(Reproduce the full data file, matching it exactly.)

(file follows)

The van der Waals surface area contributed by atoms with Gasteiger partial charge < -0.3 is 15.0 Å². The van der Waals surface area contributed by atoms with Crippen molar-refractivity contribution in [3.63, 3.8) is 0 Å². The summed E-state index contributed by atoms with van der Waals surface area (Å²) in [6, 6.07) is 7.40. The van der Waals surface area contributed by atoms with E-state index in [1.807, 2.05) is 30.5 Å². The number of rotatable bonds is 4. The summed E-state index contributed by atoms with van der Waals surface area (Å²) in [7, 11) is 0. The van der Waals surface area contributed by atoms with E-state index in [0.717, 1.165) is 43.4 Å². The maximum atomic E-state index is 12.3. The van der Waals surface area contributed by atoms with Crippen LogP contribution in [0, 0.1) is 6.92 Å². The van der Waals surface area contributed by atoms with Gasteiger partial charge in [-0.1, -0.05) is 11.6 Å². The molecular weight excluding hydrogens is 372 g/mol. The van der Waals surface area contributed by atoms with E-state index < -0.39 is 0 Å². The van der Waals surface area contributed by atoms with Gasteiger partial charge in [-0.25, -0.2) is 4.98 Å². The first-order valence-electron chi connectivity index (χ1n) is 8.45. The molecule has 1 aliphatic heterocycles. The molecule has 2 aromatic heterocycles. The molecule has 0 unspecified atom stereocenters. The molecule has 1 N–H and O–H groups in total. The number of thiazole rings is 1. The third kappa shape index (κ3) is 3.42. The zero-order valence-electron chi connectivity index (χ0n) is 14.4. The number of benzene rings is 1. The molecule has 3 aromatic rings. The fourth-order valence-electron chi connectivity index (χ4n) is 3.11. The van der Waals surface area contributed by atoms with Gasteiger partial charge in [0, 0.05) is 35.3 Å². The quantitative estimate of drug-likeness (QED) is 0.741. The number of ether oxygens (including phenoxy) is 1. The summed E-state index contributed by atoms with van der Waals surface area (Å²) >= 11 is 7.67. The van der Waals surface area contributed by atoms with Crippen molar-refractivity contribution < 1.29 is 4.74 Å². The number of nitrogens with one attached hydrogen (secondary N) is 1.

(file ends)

The van der Waals surface area contributed by atoms with Gasteiger partial charge < -0.3 is 15.0 Å². The van der Waals surface area contributed by atoms with Crippen molar-refractivity contribution in [3.63, 3.8) is 0 Å². The summed E-state index contributed by atoms with van der Waals surface area (Å²) in [6, 6.07) is 7.40. The van der Waals surface area contributed by atoms with E-state index in [1.807, 2.05) is 30.5 Å². The number of rotatable bonds is 4. The summed E-state index contributed by atoms with van der Waals surface area (Å²) in [7, 11) is 0. The van der Waals surface area contributed by atoms with E-state index in [0.717, 1.165) is 43.4 Å². The maximum atomic E-state index is 12.3. The van der Waals surface area contributed by atoms with Crippen LogP contribution in [0, 0.1) is 6.92 Å². The van der Waals surface area contributed by atoms with Gasteiger partial charge in [-0.1, -0.05) is 11.6 Å². The molecular weight excluding hydrogens is 372 g/mol. The van der Waals surface area contributed by atoms with E-state index < -0.39 is 0 Å². The van der Waals surface area contributed by atoms with Gasteiger partial charge in [-0.25, -0.2) is 4.98 Å². The first-order valence-electron chi connectivity index (χ1n) is 8.45. The molecule has 1 aliphatic heterocycles. The molecule has 2 aromatic heterocycles. The molecule has 0 unspecified atom stereocenters. The molecule has 1 N–H and O–H groups in total. The number of thiazole rings is 1. The third kappa shape index (κ3) is 3.42. The zero-order valence-electron chi connectivity index (χ0n) is 14.4. The number of benzene rings is 1. The molecule has 3 aromatic rings. The fourth-order valence-electron chi connectivity index (χ4n) is 3.11. The van der Waals surface area contributed by atoms with Gasteiger partial charge in [0, 0.05) is 35.3 Å². The quantitative estimate of drug-likeness (QED) is 0.741. The number of ether oxygens (including phenoxy) is 1. The summed E-state index contributed by atoms with van der Waals surface area (Å²) >= 11 is 7.67. The van der Waals surface area contributed by atoms with Crippen molar-refractivity contribution < 1.29 is 4.74 Å². The number of nitrogens with one attached hydrogen (secondary N) is 1.